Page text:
Gold Eagles were created in 1986 and based on the classic Saint-Gaudens Eagle design of the early 20th century. These coins are sold in 1/10, 1/4, 1/2 and one ounce denominations, with face values of $5, $10, $25 and $50. The Gold must come from United States sources and be mixed with Silver and Copper in an 22K alloy often called “Crown Gold”.

Platinum Eagles were first struck in 1997. The design on the proof version of the coin changes yearly, with a series element introduced in 1998. These coins are available in 1/10, 1/4, 1/2 and one ounce weights and have face values of $10, $25, $5 and $100 respectively. 99.5% Platinum makes up the bulk of the coin.

Palladium Eagles began in 2017. These coins reuse the design from the Mercury dime for the obverse, and they have a $25 face value. This coin is made of 99.95% Palladium.

Gold Buffalos are a 99.99% or 24K Fine Gold coin struck at West Point since 2006. Though Eagles are more popular, Buffalos have a purer Gold content. This coin has a $50 denomination and is based on the Indian Head or Buffalo nickel. In 2008 there were fractional 1/10, 1/4 and 1/2 ounce issues struck as well as the one ounce coin. These were low mintages and carry a decent premium.

First Spouse Gold coins have been minted from 2007 to 2016, and again in 2020. These coins have 1/2 ounce of 99.99% Fine Gold with a $10 face value and have a rotating design honoring the spouses of American presidents.

There was an ultra high relief version of the original Saint-Gaudens Eagle design struck from 99.99% Fine Gold in 2009. This coin was never made for circulation in its original form due to difficulties with production, and the 2009 issue was the first time it had been struck in a large quantity.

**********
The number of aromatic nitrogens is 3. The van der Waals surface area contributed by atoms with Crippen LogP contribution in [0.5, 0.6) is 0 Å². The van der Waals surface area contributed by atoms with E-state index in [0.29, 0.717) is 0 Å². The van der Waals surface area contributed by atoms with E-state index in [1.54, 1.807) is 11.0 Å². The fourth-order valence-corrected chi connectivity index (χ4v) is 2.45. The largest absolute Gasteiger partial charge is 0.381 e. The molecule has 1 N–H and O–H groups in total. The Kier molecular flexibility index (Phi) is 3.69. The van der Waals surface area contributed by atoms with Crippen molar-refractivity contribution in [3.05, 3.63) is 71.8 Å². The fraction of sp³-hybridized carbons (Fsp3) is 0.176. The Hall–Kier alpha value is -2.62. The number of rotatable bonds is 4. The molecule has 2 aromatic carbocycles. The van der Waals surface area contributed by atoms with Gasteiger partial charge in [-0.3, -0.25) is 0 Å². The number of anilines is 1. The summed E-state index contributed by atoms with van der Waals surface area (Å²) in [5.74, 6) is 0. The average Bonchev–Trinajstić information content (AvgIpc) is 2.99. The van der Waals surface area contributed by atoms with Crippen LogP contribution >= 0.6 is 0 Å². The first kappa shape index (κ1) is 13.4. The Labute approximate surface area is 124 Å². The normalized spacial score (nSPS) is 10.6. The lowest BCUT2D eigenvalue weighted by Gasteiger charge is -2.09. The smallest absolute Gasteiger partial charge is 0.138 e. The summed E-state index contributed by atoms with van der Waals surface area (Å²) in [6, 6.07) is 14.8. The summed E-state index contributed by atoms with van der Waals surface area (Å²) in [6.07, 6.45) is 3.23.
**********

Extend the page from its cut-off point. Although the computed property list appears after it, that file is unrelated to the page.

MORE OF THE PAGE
One of the major current coin programs run by the U.S. Mint is the American Liberty High Relief Gold coin, which uses symbols of American diversity on a 99.99% Fine one ounce Gold coin with a $100 face value. These were created in 2015 and continue biennially with rotating designs. Between years, Silver collectible medals with the same design are struck.

Collecting Bullion Coins

Bullion coins are semi-numismatic, with some issues having a significant premium. Silver Eagles have a few key dates in low mintages, including the 1995-W proof, 2008-W burnished with 2007 reverse, and 2020’s emergency issue after COVID-19 drove demand higher than the West Point Mint could deal with on its own.

The 2012 America the Beautiful has a lower mintage for some of its issues and has a higher premium. There are several key dates for Gold Eagles, as well, including several 2007 and 2008 issues and the 1999-W bullion strike error. 2008 Gold Buffalos also have some numismatic value due to their low mintages. Low mintages of First Spouses also command a premium.

The Price Guide

The PCGS Price Guide prices apply only to PCGS-graded coins. The PCGS Price Guide is a guide to assist the coin buying public in determining values for all important United States rare coins. The prices listed in the PCGS Price Guide are average dealer asking prices for PCGS-graded coins. The prices are compiled from various sources including dealer ads in trade papers, dealer fixed price lists and website offerings, significant auctions, and activity at major coin shows.